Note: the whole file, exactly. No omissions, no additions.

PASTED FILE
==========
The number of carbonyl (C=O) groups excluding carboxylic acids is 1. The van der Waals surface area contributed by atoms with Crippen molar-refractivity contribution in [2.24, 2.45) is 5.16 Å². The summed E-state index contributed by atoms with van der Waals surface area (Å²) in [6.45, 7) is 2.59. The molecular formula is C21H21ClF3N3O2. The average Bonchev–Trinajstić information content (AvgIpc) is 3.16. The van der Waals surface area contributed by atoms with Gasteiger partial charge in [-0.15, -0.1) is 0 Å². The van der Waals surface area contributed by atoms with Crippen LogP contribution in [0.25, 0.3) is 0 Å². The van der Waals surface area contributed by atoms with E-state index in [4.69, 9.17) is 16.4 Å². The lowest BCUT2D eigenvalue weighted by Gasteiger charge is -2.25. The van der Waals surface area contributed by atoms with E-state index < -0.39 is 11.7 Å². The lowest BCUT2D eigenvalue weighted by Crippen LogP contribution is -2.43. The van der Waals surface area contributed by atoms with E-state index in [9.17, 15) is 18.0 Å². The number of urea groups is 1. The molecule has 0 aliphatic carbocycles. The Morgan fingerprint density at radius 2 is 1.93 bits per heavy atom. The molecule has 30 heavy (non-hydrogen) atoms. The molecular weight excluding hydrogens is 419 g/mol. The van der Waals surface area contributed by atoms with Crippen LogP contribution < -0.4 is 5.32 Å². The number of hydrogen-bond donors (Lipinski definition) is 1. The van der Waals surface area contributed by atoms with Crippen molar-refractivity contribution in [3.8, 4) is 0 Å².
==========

The number of carbonyl (C=O) groups excluding carboxylic acids is 1. The van der Waals surface area contributed by atoms with Crippen molar-refractivity contribution in [2.24, 2.45) is 5.16 Å². The summed E-state index contributed by atoms with van der Waals surface area (Å²) in [6.45, 7) is 2.59. The molecular formula is C21H21ClF3N3O2. The average Bonchev–Trinajstić information content (AvgIpc) is 3.16. The van der Waals surface area contributed by atoms with Gasteiger partial charge in [-0.15, -0.1) is 0 Å². The van der Waals surface area contributed by atoms with Crippen LogP contribution in [0.25, 0.3) is 0 Å². The van der Waals surface area contributed by atoms with E-state index in [4.69, 9.17) is 16.4 Å². The lowest BCUT2D eigenvalue weighted by Gasteiger charge is -2.25. The van der Waals surface area contributed by atoms with E-state index < -0.39 is 11.7 Å². The lowest BCUT2D eigenvalue weighted by Crippen LogP contribution is -2.43. The van der Waals surface area contributed by atoms with E-state index in [9.17, 15) is 18.0 Å². The number of urea groups is 1. The molecule has 0 aliphatic carbocycles. The Morgan fingerprint density at radius 2 is 1.93 bits per heavy atom. The molecule has 30 heavy (non-hydrogen) atoms. The molecular weight excluding hydrogens is 419 g/mol. The van der Waals surface area contributed by atoms with Crippen LogP contribution < -0.4 is 5.32 Å². The number of hydrogen-bond donors (Lipinski definition) is 1. The van der Waals surface area contributed by atoms with Crippen molar-refractivity contribution in [3.8, 4) is 0 Å².